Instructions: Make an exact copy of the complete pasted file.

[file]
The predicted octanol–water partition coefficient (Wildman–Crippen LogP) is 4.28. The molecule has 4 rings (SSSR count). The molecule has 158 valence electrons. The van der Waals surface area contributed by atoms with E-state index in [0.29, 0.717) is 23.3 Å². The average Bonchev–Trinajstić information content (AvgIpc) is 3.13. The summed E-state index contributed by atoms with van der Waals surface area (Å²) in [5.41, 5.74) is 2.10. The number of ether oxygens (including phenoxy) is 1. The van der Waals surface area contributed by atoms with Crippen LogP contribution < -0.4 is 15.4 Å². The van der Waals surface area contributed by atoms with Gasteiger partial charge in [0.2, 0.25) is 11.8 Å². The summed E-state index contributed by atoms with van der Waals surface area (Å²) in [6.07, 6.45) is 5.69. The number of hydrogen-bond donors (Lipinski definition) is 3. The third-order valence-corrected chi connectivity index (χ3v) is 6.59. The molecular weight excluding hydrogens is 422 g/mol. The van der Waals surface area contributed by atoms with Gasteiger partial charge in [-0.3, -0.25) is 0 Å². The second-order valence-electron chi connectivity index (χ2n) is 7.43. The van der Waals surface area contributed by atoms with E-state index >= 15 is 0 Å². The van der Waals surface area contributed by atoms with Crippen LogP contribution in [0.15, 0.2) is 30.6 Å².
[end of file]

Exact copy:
The predicted octanol–water partition coefficient (Wildman–Crippen LogP) is 4.28. The molecule has 4 rings (SSSR count). The molecule has 158 valence electrons. The van der Waals surface area contributed by atoms with E-state index in [0.29, 0.717) is 23.3 Å². The average Bonchev–Trinajstić information content (AvgIpc) is 3.13. The summed E-state index contributed by atoms with van der Waals surface area (Å²) in [5.41, 5.74) is 2.10. The number of ether oxygens (including phenoxy) is 1. The van der Waals surface area contributed by atoms with Crippen LogP contribution < -0.4 is 15.4 Å². The van der Waals surface area contributed by atoms with Gasteiger partial charge in [0.2, 0.25) is 11.8 Å². The summed E-state index contributed by atoms with van der Waals surface area (Å²) in [6.07, 6.45) is 5.69. The number of hydrogen-bond donors (Lipinski definition) is 3. The third-order valence-corrected chi connectivity index (χ3v) is 6.59. The molecular weight excluding hydrogens is 422 g/mol. The van der Waals surface area contributed by atoms with Gasteiger partial charge in [-0.3, -0.25) is 0 Å². The second-order valence-electron chi connectivity index (χ2n) is 7.43. The van der Waals surface area contributed by atoms with E-state index >= 15 is 0 Å². The van der Waals surface area contributed by atoms with Crippen LogP contribution in [0.15, 0.2) is 30.6 Å².